Asymptotic pH.

As shown by the representative plot (Fig. (Fig.1b1b and inset), over the time course of these experiments, the rate at which the bacteria acidified their growth medium paralleled their rate of growth, and an asymptotic pH was approached as the bacteria neared terminal growth. The asymptotic pH is the estimated final pH of the medium that would have occurred had the experiment been allowed to continue indefinitely. All of these Lactobacillus species acidified their medium to an asymptotic pH of 3.2 to 4.8, a range comparable to that seen in the healthy vagina (pH 3.6 to 4.5 for most women) (1, 5, 31, 42) (Table (Table22 and Fig. Fig.2).2). Upon examination of growth and acidification curves, all species except for L. vaginalis appeared to experience acid-limited growth. This was tested in L. vaginalis, L. crispatus, and L. gasseri, by comparing their growth in fresh medium at pHis 6 and 4 to their growth in conditioned medium (medium in which the bacteria had been grown to their asymptotic pH with terminal growth) which had either been neutralized with NaOH (to pH ~6) or left at the pH to which it had been acidified by the bacteria (pH ~4) during their initial incubation. L. crispatus and L. gasseri exhibited significant growth in neutralized conditioned medium and fresh pHi 6 MRS broth, but not in unneutralized conditioned medium or fresh pHi 4 MRS broth. L. vaginalis could not grow in the conditioned medium, regardless of neutralization, but grew well in fresh medium at either pH. This suggests that, within the pH range observed here, acidification was the limiting factor for growth of L. crispatus and L. gasseri, but not for L. vaginalis.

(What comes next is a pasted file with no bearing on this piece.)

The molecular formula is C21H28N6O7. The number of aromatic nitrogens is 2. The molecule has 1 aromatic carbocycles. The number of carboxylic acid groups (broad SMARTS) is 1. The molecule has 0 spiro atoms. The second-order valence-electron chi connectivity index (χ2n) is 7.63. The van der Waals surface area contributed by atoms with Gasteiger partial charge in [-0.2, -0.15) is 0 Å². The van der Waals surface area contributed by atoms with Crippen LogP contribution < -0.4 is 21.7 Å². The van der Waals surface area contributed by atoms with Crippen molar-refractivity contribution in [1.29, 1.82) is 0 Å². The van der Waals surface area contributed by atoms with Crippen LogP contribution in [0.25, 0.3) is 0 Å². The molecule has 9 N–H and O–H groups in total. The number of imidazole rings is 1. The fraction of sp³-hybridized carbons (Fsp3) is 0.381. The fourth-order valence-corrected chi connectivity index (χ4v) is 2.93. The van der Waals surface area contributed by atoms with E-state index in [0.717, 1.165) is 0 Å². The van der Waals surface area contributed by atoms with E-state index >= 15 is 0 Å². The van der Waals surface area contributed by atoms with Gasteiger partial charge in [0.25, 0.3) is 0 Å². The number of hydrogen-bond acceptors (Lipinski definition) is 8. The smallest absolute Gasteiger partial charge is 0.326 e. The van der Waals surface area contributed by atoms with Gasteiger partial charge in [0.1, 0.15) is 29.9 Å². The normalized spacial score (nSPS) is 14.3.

TABLE 2
Asymptotic pH of growth medium after acidification by vaginal lactobacillus cultures as a function of pHi
FIG. 2
Asymptotic pHs observed during growth of Lactobacillus spp. (○) in vitro correlate with normal vaginal pH regardless of the pHi of the growth medium. The asymptotic pHs observed during the growth of BV organisms (●) fall within the vaginal ...

Three bacteria associated with BV, G. vaginalis, P. anaerobius, and P. bivia, were all cultured at pH ~7, which is the optimal growth pH for these species. The range of asymptotic pHs (4.7 to 6.0) (Table (Table3)3) was significantly less acidic than that seen after acidification by lactobacilli, even though G. vaginalis and P. anaerobius are the most acid resistant of eight common BV-associated bacteria (18).

TABLE 3
Asymptotic pH of growth medium after acidification by cultures of BV bacteria

Rate of acidification.

Since only total concentration (OD), and not viability, was assessed during the measurement of bacterial growth, the acidification rates per bacterium were determined during the period of most rapid growth (in the first 8 h of incubation, except where otherwise noted), because most bacteria present could be presumed to be viable during rapid growth. In all eight Lactobacillus spp., each bacterium produced protons at the rate of 106/s (protons per second per bacterium) when growth was started at a pHi of >5.0 (Table (Table4).4). In all species where it could be determined, as bacteria were grown in medium formulated with pHi close to the asymptotic pH for that isolate, the rate of growth decreased, whereas the rate of acid production per bacterium, if anything, increased.

TABLE 4
Rate of acid production by Lactobacillus spp.

Rate of vaginal acidification.